With Contributor not blocking ad and tracking requests, Google and 3rd parties continue to collect user data for profiling, re-targeting and other purposes.
Contributor appears to be largely cosmetic, continuing to allow significant ad displays.
The Brave Approach
The Brave Payments ledger allows users to support publishers with anonymous contributions as they browse. It was introduced in 2016 and is currently available in the desktop browser as an option. User privacy and anonymity are a priority. Ads and trackers are blocked by default, thereby cutting off malvertising threats flowing through ad exchanges.
Users can apply additional customization to their contributions as they choose, “or can simply let Brave browser code (only on your device, no server tracking) handle the distributions.
Users can pin sites to include them in Brave Payments as they browse, setting specific amounts for each.
Any publisher can receive contributions, they simply need to complete a verification process to receive the anonymous contributions.
Thanks to encryption in the browser, Brave’s servers never see user data in the clear. Anonize protects against donation lists becoming fingerprints.
The Basic Attention Token (BAT) provides a natural fit for supporting publishers, as the purpose of the token is to attribute value to attention. The BAT Platform will absorb the Brave Payments ledger, which will migrate from Bitcoin micropayments to BAT microdonations in the near future. The BAT Platform will also introduce new features and settings, paving the way for an exciting and broad range of potential applications. The BAT also incentivizes users to join the platform by granting BATs from the user growth pool, and rewarding BATs for their attention. The BAT will let users support sites via anonymous token-donation automation. Initially, the BAT Platform will be integrated within the Brave browser. Long-term, we intend for BAT to be utilized in other apps and browser extensions.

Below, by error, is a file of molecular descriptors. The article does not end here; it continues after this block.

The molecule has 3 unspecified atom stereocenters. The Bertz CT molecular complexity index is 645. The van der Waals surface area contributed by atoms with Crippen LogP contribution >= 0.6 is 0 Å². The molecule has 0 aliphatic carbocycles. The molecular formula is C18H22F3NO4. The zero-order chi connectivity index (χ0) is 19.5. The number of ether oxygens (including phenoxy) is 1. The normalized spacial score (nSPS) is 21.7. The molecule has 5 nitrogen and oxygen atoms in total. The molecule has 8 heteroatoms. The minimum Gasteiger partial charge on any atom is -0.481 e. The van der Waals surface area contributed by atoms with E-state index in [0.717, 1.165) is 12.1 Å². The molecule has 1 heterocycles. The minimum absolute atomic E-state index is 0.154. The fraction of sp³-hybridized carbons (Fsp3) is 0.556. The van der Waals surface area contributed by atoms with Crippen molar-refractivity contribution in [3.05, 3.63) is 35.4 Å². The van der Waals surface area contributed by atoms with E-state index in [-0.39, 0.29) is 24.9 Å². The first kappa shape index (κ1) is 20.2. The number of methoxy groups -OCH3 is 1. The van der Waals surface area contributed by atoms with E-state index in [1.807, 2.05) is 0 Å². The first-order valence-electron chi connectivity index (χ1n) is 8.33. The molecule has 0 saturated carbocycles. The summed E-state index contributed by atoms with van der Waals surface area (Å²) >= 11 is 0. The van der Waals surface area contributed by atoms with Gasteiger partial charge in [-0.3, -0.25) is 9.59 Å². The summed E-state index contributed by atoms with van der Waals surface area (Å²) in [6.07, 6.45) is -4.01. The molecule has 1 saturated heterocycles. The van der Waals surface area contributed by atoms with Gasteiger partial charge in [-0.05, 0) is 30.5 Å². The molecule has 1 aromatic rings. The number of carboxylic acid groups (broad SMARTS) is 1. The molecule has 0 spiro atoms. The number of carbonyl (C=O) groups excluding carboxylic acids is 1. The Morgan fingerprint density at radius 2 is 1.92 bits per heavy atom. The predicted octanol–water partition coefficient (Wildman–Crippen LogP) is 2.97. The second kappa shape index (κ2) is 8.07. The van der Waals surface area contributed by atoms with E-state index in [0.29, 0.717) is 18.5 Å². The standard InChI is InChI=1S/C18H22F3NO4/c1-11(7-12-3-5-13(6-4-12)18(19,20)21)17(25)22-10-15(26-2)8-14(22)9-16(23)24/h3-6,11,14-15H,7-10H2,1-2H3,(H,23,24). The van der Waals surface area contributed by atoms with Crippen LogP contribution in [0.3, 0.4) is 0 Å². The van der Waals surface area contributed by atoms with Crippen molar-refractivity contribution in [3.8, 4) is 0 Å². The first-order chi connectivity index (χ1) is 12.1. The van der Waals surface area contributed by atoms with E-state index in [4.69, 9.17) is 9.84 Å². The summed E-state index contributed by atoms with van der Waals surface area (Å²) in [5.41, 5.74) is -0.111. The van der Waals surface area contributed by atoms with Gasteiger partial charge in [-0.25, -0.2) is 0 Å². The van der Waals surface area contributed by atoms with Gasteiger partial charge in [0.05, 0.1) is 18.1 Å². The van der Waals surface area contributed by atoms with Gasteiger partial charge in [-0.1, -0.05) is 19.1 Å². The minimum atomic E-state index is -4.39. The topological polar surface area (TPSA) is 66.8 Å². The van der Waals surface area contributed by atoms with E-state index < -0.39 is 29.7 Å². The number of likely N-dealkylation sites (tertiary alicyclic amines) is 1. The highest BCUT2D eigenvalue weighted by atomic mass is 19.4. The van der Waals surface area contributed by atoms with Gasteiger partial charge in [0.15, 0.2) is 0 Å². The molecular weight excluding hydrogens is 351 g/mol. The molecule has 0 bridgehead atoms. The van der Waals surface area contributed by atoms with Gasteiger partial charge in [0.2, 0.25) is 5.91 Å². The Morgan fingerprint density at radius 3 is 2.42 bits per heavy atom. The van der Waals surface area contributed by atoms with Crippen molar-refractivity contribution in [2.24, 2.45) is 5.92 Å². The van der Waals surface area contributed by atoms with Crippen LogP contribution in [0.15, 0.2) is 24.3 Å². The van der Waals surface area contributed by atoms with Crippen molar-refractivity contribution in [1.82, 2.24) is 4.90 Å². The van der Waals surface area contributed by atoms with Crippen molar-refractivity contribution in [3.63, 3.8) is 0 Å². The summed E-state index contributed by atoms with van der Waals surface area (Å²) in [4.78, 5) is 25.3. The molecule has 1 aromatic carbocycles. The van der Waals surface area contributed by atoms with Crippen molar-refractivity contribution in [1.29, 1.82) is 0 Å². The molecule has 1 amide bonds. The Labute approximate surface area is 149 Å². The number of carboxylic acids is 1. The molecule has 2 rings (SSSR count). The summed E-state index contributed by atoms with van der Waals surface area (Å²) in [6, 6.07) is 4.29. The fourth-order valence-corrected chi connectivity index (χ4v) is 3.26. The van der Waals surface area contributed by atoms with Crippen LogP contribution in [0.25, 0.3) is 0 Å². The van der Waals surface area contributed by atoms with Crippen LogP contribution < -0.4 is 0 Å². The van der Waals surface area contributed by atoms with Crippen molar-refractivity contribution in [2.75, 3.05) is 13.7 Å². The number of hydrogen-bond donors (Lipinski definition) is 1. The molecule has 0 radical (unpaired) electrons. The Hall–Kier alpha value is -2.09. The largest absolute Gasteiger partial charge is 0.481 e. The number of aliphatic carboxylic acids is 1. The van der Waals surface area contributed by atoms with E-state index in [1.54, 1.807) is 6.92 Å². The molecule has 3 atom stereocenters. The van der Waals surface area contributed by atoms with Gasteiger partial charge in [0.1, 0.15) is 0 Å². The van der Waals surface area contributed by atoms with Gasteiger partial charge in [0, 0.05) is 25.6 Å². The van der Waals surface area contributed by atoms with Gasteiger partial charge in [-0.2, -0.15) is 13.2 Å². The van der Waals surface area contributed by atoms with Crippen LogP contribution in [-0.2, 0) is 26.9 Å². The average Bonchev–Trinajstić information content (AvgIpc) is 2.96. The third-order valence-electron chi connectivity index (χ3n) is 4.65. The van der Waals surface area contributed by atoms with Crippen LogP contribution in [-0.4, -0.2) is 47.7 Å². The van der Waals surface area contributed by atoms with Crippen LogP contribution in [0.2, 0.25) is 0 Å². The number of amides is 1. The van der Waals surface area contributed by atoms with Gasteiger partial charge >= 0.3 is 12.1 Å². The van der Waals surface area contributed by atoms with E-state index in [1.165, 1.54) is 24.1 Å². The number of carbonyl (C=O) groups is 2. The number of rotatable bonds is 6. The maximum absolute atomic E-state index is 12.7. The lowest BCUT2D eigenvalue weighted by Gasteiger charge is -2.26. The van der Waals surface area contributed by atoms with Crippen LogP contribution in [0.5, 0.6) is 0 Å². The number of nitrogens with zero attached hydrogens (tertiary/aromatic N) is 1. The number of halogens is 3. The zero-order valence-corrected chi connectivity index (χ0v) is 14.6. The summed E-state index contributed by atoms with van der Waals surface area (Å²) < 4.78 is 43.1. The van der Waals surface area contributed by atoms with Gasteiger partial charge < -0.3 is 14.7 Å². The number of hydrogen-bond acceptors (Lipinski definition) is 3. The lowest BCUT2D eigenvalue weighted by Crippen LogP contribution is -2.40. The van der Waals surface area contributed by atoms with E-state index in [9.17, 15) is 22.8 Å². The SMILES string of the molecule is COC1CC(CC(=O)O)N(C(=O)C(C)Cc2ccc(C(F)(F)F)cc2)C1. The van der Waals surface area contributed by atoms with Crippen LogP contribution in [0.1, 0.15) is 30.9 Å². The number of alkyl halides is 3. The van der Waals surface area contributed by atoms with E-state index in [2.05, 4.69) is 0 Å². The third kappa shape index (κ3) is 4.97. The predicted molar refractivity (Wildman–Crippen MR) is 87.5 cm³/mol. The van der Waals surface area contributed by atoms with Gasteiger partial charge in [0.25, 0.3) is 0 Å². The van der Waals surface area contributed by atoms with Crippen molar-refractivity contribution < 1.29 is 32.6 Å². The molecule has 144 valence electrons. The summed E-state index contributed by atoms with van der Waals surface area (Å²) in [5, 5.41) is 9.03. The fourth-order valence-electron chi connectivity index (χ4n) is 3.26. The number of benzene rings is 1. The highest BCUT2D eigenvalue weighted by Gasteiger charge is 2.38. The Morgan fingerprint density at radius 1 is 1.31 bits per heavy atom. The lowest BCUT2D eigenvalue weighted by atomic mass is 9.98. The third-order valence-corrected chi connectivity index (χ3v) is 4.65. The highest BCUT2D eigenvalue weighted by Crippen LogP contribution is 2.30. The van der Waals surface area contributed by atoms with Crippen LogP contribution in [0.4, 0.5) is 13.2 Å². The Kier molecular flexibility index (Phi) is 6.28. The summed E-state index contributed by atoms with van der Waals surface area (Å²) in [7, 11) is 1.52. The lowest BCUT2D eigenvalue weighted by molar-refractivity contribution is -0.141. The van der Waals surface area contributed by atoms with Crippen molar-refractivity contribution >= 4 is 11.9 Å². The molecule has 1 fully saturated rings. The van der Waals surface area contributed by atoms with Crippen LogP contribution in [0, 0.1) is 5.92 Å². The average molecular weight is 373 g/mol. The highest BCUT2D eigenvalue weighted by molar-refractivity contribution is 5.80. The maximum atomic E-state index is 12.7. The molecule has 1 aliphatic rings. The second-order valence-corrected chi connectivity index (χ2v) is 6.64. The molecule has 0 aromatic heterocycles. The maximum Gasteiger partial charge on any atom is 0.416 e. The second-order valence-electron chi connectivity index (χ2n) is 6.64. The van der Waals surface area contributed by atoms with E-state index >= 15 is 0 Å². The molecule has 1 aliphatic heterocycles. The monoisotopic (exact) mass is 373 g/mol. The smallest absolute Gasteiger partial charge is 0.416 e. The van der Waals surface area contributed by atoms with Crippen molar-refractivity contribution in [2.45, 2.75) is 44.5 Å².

The Differences Matter
Google Contributor and Brave Payments provide two very different approaches to publisher contributions.
Google Contributor removes some ads — but not all — while allowing for Google’s DoubleClick and other 3rd party ad and tracking requests to collect user data.
Brave blocks ads and 3rd party tracking requests by default, preventing those parties from collecting user data from those requests. Brave Payments and the imminent BAT Platform allow users to anonymously contribute to publishers that they choose to support. Users do not log into Brave servers, and Brave cannot see or collect user data thanks to cryptographic protocols.
Both options are new, and are alternatives to the current free-for-all of digital advertising. The choice for users is stark: one option, Google Contributor, continues data tracking at the expense of user privacy, data plan, and battery life. The other option, Brave, gives users control of their data and privacy without compromises. The introduction of the BAT will also reward users for their attention with a revenue share per ad impression or action.
The Basic Attention Token is the new token for the digital advertising industry. It pays publishers for their content and users for their attention, while providing advertisers with more in return for their ads.